Aakash Odredra in Rising.
British dancer Aakash Odedra performed four solo works, drawing on classical Indian dance, in a fitting close to the OzAsia festival.
Joelistics (left) and James Mangohig in In Between Two.
Australian rapper Joelistics and producer James Mangohig bring their family histories to the stage through a breathtaking display of beats, raps and storytelling.
The four rooms of a Japanese ryokan revealed in The Dark Inn.
Kuro Tanino's Dark Inn is a contemporary take on traditional Japanese theatre, contemplating the darkness of desire.
Without satellites, modern technologies such mobiles phones and GPS would not exist.
Flickr/NASA Goddard Space Flight Center
We've all seen videos of satellites being blasted off into space - but once they're locked in orbit around the earth, how do we bring them back down?
Peter Cummins as Monk O’Neill in the 1972 Australian Performing Group production of A Stretch of the Imagination.
David Williamson and Jack Hibberd tower over Australian drama. Williamson's The Department and Hibberd's A Stretch of the Imagination both showcase the strange yet compelling detachment of these playwrights' visions.
The Telstar 1 satellite inspired a chart-topping pop tune, the iconic black-and-white hexagonal Adidas soccer ball, and maybe even a Doctor Who creature, the Mecanoids.
National Physical Laboratory
Protecting culturally significant spacecraft enables people on Earth to feel connected to space as the common heritage of humanity.
Can the left bounce back? The UK Labour’s Jeremy Corbyn, French Socialist Party’s Benoit Hamon and German socialist party leader Martin Schulz certainly hope so, as does New Zealand Labour’s great hope, Jacinda Ardern.
Reuters, Ulysse Bellier/Flickr, Shutterstock
The centre-left has had a torrid year, particularly in Europe, but there are glimmers of hope on the horizon and hope for it to regroup.
The creative arts are not a lifestyle choice. They are a life.
The plan is there is no plan. On climate change, immigration, energy, marriage equality – pick an area – the federal government displays policy desuetude and political exhaustion. Around the world, the…
Strongyloides can affect anyone but is most prevalent in areas of economic disadvantage.
LUCY HUGHES JONES/AAP
Up to 60% of people in some Indigenous Australian communities are infected with a parasitic worm that almost nobody has heard of, and without treatment, the infection can be fatal.
Baby boomers who drink and take drugs risk a range of physical and mental problems that younger substance users don’t necessarily face.
More Australians over 50 are drinking and taking drugs than ever before. Here's why that can be a problem.
Unless we design research programs to look at why people would rather stay on country than receive effective health treatments, Aboriginal health may not improve.
Like all good health care, improving health in remote settings requires an evidence base. But forcing all research questions into the randomised controlled trial model is not the answer.
Rather than more measurement of culture, we need more conversation about what kind of culture Australia wants.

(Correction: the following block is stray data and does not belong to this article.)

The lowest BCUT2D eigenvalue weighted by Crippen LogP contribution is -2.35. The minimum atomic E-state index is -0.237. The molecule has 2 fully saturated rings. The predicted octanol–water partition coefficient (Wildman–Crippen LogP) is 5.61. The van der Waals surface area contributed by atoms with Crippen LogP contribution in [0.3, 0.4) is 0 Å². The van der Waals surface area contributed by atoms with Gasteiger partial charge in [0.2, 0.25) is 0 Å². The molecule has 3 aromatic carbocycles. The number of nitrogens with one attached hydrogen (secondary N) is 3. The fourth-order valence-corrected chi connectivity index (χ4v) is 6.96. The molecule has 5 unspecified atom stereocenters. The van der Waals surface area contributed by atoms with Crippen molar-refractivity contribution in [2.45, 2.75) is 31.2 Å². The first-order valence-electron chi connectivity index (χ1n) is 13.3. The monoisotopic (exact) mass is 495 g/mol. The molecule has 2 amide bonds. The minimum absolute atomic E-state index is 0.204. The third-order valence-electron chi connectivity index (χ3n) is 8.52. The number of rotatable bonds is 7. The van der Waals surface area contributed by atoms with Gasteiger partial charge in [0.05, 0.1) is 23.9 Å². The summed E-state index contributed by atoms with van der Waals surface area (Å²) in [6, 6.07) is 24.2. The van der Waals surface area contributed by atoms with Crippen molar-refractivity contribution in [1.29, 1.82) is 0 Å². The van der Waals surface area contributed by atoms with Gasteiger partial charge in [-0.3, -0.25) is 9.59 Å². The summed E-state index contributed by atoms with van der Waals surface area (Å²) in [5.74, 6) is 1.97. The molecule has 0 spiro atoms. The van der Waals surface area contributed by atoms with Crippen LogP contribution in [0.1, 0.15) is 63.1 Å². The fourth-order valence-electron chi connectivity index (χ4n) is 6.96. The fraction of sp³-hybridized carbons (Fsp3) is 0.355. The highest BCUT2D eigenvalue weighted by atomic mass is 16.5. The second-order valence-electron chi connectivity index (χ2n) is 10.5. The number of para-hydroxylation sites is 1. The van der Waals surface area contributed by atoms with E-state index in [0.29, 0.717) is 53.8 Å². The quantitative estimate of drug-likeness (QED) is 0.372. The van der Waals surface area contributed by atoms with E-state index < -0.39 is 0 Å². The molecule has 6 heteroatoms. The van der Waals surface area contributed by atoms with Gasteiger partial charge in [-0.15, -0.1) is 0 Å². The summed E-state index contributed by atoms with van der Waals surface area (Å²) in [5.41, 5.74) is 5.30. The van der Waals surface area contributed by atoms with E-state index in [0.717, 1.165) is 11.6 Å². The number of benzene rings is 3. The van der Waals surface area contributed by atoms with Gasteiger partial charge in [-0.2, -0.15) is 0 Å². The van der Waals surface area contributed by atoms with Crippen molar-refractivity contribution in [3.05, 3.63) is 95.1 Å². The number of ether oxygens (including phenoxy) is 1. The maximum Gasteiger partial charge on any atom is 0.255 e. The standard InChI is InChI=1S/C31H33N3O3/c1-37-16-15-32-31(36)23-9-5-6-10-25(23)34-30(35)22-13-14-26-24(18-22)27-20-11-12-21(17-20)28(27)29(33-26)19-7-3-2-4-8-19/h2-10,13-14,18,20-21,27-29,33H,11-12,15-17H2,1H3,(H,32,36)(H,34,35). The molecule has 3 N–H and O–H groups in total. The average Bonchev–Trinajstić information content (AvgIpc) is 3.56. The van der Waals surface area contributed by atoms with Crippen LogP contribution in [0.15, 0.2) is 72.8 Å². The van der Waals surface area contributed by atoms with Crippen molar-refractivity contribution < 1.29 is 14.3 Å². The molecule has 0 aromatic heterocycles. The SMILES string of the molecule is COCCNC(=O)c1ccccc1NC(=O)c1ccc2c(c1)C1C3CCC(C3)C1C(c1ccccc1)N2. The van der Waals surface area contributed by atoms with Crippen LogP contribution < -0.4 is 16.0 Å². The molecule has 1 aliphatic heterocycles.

AAP Image/Tracey Nearmy
A new approach to arts advocacy and research could be the breath of fresh air the sector needs - or just more of the same.
A wonderful evocation of the horrors of last year’s long election campaign by David Rowe in the Australian Financial Review. Amid industry turmoil, newspaper cartooning is increasingly becoming a niche activity.
One of the great satirical achievements of the mass media era, the editorial cartoon, is losing its centrality in the digital age. Yet the 'visual terrorism' of cartoons can cut through the verbiage of political commentary.
The Queen Mother, Diana, Princess of Wales and Prince Harry ride in their carriage from Buckingham Palace in 1992.
In the 20 years since the death of Diana, Princess of Wales, the monarchy has been remade largely in her own image.
We’re less able to understand others if we ruminate on our own problems.
Having “been there”, we believe we know what it’s like to be our friends in trouble. But do we really?
La Mama’s value lies in the hard-to-measure connections between collaborators in theatre.
This year Melbourne’s La Mama Theatre celebrates its 50th year of operation. In an interview for the company’s 20th anniversary, the founding director Betty Burstall said: The basic thing is the money…
Edward Jenner, who pioneered vaccination, and two colleagues (right) seeing off three anti-vaccination opponents, with the dead lying at their feet (1808).
I Cruikshank/Wellcome Images/Wikimedia Commons
Some people have objected to childhood vaccination since it was introduced in the late 1700s. And their reasons sound remarkably familiar to those of anti-vaxxers today.
For employers, innovation is seen as a purposeful process or task, with structure and format.
New research shows that young people and employers have different ideas about innovation and the future of work.
German Chancellor Angela Merkel, pictured here with French President Emmanuel Macron, has managed to keep centrists happy while holding on to her conservative base.
Looking like a centrist, but governing as a conservative, Angela Merkel has cleared the decks before the coming German election.
Rosie Tasman Napurrurla, Warlpiri 2002, Ngurlu Jukurrpa (‘Grass Seed; Bush Grain Dreaming’), line etching on Hahnemuhle paper.
Warnayaka Art Centre, Lajamanu, and Aboriginal Art Prints Network, Sydney
The theme of this year's NAIDOC week is "Our Languages Matter". Aboriginal languages under threat across Australia. Read a Warlpiri introduction to Dreamtime and The Dreaming.